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Trump Administration Will No Longer Grant Visas To Same-Sex Partners Of Diplomats

In reversing a nine-year policy begun by then-Secretary of State Hillary Clinton, the Trump administration continues to demonstrate hostility to same-sex couples.

Beginning Monday (October 1), the U.S. State Department will require same-sex partners of staff of international organizations based in the U.S. to be married in order to qualify for a proper visa.

The policy change will affect foreign employees of organizations like the United Nations, the International Monetary Fund and the World Bank.

From the State Department’s website on G-4 visas: “Effective immediately, U.S. Embassies and Consulates will adjudicate visa applications that are based on a same-sex marriage in the same way that we adjudicate applications for opposite gender spouses.”

The State Department issued a statement saying the policy change is meant to “help ensure and promote equal treatment” between straight and gay couples. In order to obtain a G-4 visa, straight couples are required to be married.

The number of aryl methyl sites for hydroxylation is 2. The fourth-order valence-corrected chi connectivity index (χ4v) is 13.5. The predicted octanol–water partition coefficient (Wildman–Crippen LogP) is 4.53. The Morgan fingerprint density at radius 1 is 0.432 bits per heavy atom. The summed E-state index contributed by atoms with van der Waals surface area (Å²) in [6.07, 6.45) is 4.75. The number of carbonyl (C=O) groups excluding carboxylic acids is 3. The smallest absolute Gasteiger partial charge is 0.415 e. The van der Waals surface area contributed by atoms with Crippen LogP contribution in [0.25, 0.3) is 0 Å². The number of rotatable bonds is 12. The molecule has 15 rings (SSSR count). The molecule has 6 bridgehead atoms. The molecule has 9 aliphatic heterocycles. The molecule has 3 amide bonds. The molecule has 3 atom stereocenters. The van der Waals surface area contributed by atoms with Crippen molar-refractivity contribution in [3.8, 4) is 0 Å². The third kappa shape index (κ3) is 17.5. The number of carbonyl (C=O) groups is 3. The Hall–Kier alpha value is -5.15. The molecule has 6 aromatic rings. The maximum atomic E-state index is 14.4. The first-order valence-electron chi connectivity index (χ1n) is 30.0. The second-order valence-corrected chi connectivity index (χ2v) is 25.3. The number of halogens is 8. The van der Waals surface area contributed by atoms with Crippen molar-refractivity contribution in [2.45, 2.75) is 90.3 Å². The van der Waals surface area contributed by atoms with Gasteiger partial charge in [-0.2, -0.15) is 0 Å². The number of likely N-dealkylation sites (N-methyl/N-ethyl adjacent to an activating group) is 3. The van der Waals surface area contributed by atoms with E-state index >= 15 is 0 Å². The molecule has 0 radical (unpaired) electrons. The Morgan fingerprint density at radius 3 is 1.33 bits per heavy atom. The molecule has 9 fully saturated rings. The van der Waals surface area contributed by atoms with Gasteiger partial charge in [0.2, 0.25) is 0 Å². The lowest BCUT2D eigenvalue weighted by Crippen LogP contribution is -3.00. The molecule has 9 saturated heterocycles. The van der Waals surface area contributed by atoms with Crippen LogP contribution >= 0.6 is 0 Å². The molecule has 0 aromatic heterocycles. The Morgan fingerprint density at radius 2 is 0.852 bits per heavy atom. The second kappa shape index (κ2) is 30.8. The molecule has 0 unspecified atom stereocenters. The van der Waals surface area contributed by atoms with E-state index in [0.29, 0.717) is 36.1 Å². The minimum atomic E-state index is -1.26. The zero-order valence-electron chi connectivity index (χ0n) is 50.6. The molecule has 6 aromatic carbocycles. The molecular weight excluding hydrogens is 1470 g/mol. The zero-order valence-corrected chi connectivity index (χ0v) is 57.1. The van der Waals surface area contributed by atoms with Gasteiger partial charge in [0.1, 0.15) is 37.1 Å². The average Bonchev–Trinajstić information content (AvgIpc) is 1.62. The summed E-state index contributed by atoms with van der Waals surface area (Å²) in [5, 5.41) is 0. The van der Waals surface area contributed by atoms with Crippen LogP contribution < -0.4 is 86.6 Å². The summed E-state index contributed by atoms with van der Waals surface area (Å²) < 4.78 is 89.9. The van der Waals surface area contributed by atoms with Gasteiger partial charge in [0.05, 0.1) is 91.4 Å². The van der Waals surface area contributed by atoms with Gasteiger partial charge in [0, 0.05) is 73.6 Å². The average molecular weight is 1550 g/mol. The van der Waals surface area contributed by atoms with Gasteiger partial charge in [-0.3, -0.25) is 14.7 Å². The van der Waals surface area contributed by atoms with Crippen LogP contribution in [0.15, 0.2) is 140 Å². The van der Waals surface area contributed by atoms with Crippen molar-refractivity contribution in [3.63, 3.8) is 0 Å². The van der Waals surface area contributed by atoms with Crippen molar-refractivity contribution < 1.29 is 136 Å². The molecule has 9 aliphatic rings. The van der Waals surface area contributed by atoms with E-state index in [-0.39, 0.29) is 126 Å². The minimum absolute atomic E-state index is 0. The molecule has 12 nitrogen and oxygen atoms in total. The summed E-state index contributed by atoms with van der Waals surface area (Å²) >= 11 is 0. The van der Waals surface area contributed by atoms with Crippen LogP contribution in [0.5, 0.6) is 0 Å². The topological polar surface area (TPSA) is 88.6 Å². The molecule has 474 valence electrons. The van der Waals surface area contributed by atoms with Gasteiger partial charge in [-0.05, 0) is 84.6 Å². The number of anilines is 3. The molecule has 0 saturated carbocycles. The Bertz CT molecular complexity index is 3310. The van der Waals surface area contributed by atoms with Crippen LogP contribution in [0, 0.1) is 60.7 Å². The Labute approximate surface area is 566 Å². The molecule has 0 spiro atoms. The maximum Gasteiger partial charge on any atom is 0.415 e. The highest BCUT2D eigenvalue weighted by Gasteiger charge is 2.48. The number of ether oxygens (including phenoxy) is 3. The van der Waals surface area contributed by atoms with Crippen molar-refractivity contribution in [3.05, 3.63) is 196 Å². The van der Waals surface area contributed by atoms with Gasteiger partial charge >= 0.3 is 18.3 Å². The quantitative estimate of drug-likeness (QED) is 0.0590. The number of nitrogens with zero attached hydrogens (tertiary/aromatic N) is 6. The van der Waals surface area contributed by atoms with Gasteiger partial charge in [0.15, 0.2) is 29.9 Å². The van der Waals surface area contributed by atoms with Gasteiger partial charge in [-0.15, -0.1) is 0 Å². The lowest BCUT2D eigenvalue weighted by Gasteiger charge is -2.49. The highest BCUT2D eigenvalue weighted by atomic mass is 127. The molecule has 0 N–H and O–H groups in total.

The difference for same-sex couples, however, is that in many of their native countries same-sex marriage, or even homosexuality, is illegal.

Of the 193 United Nations member states, only 25 have recognized same-sex marriage. And then there are countries like Saudi Arabia and Iran which have death penalties for being gay.

And, as Fabrice Houdart, a human rights official at the United Nations told NBC News, “The policy seems to presume that same-sex partners should be able to easily visit the United States on a tourist visa where they could get married. But for people in many countries, particularly poor and conservative countries like the ones that do not permit same-sex marriage, obtaining a tourist visa to visit the United States is extremely difficult.”

Under the new policy, the partners of United Nations workers, for example, that are not legally married will have 30 days after the new year to either get married or exit the United States.

So, what do these couples do?

The choices available to them are to abandon their careers here in the U.S. or get married here only to face possibly severe penalties back home.

Former Ambassador to the U.N., Samantha Power, called the move “needlessly cruel & bigoted” via Twitter.

 

 

And the Human Rights Campaign followed up saying the policy change “reflects the hostility of the Trump-Pence administration toward LGBTQ people and our friends and allies.”

“It is hatred, and it is unacceptable,” the HRC added.

 

 

(h/t NBC News)

(image via Flickr/Paul VanDerWerf - CC License)